Cowpoke Camp drew several kids

The first ever Cowpoke Camp held at the Boot Hill Museum on Saturday was a bigger hit than any of the Boot Hill staff members were expecting, according to the museum marketing manager, Laura Tawater.

Nearly 75 kids attended the camp on Saturday. Though the camp yielded an enormous turnout, there were no intentions to raise money or benefit the museum but to enhance the children’s experience in learning about the old western ways.

“Our turnout was greater than we thought. There were even walk-ins on the day of registration, people were coming in and trying to get their kids in,” said Tawater. “It was only $10 a camper, and it included their T-shirts and their badge and things like that, so the registration fee pretty much paid for the stuff they got. This camp was more for the kiddos.”

The camp was held from 10 a.m. to 3 p.m. There were six 30-minute stations throughout the museum for the kids to explore.

“The kids came in and got a bag with their cowpoke shirt, a badge with their name on it and different colored bandanas — they would put on their badge and bandanas and it would kind of tell us what group they were in,” said Tawater. “We had a storyteller that came out from Topeka, then we had Sky Shivers showing the kids how to make rope, so he did a rope demonstration. The Marshall, Brent, did a chuck wagon demonstration and talked about the history of the chuck wagon with the kiddos. Another guy came out and did rope lessons for the kids, we had little calf dummies out and then he taught the kids one-by-one on how to rope a calf.”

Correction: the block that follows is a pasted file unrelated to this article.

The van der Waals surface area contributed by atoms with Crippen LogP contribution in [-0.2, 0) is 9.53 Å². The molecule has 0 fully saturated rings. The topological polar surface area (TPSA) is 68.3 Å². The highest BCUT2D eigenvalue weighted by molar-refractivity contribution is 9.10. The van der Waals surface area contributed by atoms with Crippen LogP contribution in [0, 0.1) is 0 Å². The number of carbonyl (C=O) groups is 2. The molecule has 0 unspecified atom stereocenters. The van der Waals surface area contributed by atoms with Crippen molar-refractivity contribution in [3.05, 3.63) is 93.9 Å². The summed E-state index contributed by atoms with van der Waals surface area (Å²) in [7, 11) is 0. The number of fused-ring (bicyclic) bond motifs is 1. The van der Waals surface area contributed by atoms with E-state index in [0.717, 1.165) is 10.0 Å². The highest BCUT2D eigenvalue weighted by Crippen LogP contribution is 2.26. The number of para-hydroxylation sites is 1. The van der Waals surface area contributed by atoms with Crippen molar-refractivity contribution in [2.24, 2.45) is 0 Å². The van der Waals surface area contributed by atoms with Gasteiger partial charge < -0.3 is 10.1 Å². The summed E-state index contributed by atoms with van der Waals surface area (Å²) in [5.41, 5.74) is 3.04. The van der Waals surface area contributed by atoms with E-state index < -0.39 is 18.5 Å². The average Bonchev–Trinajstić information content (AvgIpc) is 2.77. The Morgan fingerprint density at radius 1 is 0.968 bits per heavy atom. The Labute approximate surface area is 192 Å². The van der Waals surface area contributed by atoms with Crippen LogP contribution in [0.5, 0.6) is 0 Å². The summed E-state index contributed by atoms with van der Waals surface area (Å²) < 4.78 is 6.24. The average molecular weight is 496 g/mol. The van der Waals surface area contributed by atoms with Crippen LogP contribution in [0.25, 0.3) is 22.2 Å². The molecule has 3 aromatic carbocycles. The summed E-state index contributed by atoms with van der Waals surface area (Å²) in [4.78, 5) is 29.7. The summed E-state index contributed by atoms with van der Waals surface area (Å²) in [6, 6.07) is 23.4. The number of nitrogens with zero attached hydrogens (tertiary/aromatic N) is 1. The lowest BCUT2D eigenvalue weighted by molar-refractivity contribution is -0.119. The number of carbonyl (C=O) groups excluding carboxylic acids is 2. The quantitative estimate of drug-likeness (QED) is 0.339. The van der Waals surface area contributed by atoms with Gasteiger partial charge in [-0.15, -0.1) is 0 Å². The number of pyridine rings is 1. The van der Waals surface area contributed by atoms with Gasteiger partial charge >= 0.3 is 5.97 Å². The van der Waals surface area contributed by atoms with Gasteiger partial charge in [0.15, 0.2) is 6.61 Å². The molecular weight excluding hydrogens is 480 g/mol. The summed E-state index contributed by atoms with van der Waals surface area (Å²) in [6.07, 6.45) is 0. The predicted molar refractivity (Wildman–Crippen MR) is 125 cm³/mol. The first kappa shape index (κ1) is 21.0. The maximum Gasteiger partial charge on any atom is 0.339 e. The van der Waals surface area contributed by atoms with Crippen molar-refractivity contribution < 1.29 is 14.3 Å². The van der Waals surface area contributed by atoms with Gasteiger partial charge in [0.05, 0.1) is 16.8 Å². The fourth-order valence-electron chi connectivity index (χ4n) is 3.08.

Other stations included a horse in which the kids learned about horse hearts and a demonstration on musical instruments by saloon entertainer Jeff Adams.

Additionally, the kids were deputized, then watched a gun fight at noon followed by lunch provided by the camp sponsor, McDonalds.

“The kids really enjoyed it,” said Tawater. “When you ask the kids what their favorite part of the camp was, it was the gunfight. The kids all loved the gunfight, and our gunfighters put on a really good show knowing that the kids were going to be there.

The day wrapped up with ice cream sandwiches followed by dance lessons from Miss Kitty and her can-can dancers.

“At the end of the day after the parents picked up the kids, they were doing temporary tattoos in the saloon,” Tawater said. “Some of the families ended up sticking around for a bit and walked through the museum.”

After such a successful camp, Tawater stated that they fully intend on holding this camp next year with some additional activities.

“We would like to do this every year,” she said. “We had more kids than expected, so we think if we do it every year it will just keep growing to different things every year.”

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